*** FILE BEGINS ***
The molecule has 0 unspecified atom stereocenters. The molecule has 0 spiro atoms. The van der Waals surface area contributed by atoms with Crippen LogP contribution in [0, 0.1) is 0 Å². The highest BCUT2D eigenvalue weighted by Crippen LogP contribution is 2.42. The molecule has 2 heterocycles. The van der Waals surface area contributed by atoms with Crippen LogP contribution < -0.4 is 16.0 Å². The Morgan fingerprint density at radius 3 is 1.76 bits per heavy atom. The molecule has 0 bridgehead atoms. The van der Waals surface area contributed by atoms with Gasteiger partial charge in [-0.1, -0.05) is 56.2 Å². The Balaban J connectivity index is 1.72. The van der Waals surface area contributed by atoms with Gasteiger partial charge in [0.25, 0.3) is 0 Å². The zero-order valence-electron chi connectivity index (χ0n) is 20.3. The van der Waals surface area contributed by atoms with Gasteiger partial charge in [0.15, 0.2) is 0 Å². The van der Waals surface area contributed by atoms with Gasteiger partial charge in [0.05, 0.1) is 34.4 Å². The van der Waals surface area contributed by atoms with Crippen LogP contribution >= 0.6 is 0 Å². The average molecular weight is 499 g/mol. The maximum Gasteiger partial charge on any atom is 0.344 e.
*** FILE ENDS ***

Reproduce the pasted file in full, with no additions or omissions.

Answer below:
The molecule has 0 unspecified atom stereocenters. The molecule has 0 spiro atoms. The van der Waals surface area contributed by atoms with Crippen LogP contribution in [0, 0.1) is 0 Å². The highest BCUT2D eigenvalue weighted by Crippen LogP contribution is 2.42. The molecule has 2 heterocycles. The van der Waals surface area contributed by atoms with Crippen LogP contribution < -0.4 is 16.0 Å². The Morgan fingerprint density at radius 3 is 1.76 bits per heavy atom. The molecule has 0 bridgehead atoms. The van der Waals surface area contributed by atoms with Gasteiger partial charge in [-0.1, -0.05) is 56.2 Å². The Balaban J connectivity index is 1.72. The van der Waals surface area contributed by atoms with Gasteiger partial charge in [0.25, 0.3) is 0 Å². The zero-order valence-electron chi connectivity index (χ0n) is 20.3. The van der Waals surface area contributed by atoms with Gasteiger partial charge in [0.15, 0.2) is 0 Å². The van der Waals surface area contributed by atoms with Gasteiger partial charge in [0.05, 0.1) is 34.4 Å². The van der Waals surface area contributed by atoms with Crippen LogP contribution >= 0.6 is 0 Å². The average molecular weight is 499 g/mol. The maximum Gasteiger partial charge on any atom is 0.344 e.